Riyadh had previously backed “regime change” in Damascus, but now endorses Syrian unity
Syrian Foreign Minister Faisal Mekdad traveled to Saudi Arabia on Wednesday, the first such trip since Riyadh cut diplomatic relations with Damascus in 2012. According to a joint press statement after the visit, Saudi Arabia has endorsed Syrian unity and integrity, condemned terrorism, and endorsed a political solution to the 12-year-long war.
Saudi Foreign Minister Prince Faisal bin Farhan Al Saud had invited his Syrian colleague to Jeddah to discuss “efforts to find a political solution to the Syrian crisis that preserves Syria’s unity, security, stability, Arab identity, and territorial integrity while also serving the interests of its brotherly people,” said the statement, cited by the state news agencies of both countries.
Prince Faisal and Dr. Mekdad agreed on the need to address humanitarian issues and allow aid “to reach all areas of Syria,” establish conditions for the return of refugees and displaced people, and “stabilize the situation in the entire Syrian territories.”
The two sides also committed to enhancing security and “combating terrorism in all its forms,” and agreed on the need to “support the institutions of the Syrian state to extend its control over its territories to end the presence of armed militias and external interference in the Syrian internal affairs.”
Parts of northern Syria are currently under control of Turkish-backed militants, while the area northeast of the Euphrates River is held by US-backed Kurdish militias. Several hundred US troops are also in the country in violation of international law, controlling most of the Syrian oil wells.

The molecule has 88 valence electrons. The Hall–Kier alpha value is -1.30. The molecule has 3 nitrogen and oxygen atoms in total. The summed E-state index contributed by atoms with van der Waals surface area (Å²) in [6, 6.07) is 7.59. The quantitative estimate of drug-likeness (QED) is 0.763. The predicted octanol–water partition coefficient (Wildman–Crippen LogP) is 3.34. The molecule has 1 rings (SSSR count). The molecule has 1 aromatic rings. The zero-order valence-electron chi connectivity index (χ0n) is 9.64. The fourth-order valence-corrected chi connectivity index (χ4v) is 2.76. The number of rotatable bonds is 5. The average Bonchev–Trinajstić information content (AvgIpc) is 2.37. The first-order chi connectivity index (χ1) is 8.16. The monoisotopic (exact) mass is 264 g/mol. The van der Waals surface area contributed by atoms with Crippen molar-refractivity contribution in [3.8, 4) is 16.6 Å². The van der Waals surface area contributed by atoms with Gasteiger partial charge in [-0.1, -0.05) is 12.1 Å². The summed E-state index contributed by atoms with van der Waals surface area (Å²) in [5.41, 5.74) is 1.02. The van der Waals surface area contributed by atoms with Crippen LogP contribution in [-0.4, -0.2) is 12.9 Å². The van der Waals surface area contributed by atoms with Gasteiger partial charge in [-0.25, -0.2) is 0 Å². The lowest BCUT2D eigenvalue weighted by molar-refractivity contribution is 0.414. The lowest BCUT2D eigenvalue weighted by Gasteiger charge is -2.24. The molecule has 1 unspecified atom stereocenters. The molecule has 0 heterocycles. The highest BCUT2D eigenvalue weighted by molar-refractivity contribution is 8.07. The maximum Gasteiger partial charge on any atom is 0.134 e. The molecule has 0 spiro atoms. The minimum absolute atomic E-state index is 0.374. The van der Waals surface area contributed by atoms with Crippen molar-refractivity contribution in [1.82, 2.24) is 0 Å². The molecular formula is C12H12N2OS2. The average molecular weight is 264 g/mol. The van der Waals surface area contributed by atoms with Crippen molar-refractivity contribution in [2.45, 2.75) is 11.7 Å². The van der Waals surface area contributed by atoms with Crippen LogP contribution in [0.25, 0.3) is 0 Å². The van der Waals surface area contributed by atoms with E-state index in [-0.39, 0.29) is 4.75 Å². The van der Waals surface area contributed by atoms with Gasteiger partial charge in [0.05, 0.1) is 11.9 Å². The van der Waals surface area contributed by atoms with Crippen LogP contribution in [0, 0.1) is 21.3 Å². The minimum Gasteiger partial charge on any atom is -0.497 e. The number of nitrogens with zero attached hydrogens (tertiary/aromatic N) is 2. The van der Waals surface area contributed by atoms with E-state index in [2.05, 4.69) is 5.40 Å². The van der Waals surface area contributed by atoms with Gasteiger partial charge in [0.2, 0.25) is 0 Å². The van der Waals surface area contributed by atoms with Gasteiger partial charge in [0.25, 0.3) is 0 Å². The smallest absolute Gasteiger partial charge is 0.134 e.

The two foreign ministers also discussed steps needed to reach “a comprehensive political settlement of the Syrian crisis,” so the country could return to the “Arab fold,” their joint statement said.
Damascus and Riyadh have begun the procedures needed to resume air travel and consular services between the two countries, while Syria thanked Saudi Arabia for the humanitarian aid provided after the catastrophic earthquakes in February. Much of the aid to Syria has been impeded by the US-imposed “Caesar” sanctions against Damascus.
Saudi Arabia cut diplomatic ties with Syria in February 2012, joining the US in backing the militants that sought to overthrow President Bashar Assad. With the backing of Russia and Iran, the government in Damascus eventually prevailed over the collection of rebel militias that included terrorists affiliated with Al-Qaeda and Islamic State (IS, formerly ISIS).
Rumors that Riyadh was preparing to reverse course began to circulate last month, shortly after China mediated an agreement between Saudi Arabia and Iran to normalize relations. Since then, the kingdom has also launched peace talks to end the eight-year-long conflict in Yemen.